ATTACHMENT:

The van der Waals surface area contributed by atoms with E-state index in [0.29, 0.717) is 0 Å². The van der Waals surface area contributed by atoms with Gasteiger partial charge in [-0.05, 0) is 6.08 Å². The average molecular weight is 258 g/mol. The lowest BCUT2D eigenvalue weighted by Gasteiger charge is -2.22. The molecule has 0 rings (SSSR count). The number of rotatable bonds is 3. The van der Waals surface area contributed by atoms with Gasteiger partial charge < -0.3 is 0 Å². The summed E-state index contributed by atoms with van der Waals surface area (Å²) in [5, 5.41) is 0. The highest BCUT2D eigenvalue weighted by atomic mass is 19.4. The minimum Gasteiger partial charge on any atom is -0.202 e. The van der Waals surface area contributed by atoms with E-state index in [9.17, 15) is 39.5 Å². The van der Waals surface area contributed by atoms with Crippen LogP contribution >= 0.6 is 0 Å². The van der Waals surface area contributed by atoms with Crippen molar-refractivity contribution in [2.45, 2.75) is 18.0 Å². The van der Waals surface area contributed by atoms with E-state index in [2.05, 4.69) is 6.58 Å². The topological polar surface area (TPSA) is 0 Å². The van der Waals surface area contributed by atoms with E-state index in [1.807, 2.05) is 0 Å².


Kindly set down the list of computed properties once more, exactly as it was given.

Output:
The van der Waals surface area contributed by atoms with E-state index in [0.29, 0.717) is 0 Å². The van der Waals surface area contributed by atoms with Gasteiger partial charge in [-0.05, 0) is 6.08 Å². The average molecular weight is 258 g/mol. The lowest BCUT2D eigenvalue weighted by Gasteiger charge is -2.22. The molecule has 0 rings (SSSR count). The number of rotatable bonds is 3. The van der Waals surface area contributed by atoms with Gasteiger partial charge < -0.3 is 0 Å². The summed E-state index contributed by atoms with van der Waals surface area (Å²) in [5, 5.41) is 0. The highest BCUT2D eigenvalue weighted by atomic mass is 19.4. The minimum Gasteiger partial charge on any atom is -0.202 e. The van der Waals surface area contributed by atoms with E-state index in [9.17, 15) is 39.5 Å². The van der Waals surface area contributed by atoms with Crippen LogP contribution >= 0.6 is 0 Å². The van der Waals surface area contributed by atoms with Crippen molar-refractivity contribution in [2.45, 2.75) is 18.0 Å². The van der Waals surface area contributed by atoms with E-state index in [2.05, 4.69) is 6.58 Å². The topological polar surface area (TPSA) is 0 Å². The van der Waals surface area contributed by atoms with E-state index in [1.807, 2.05) is 0 Å².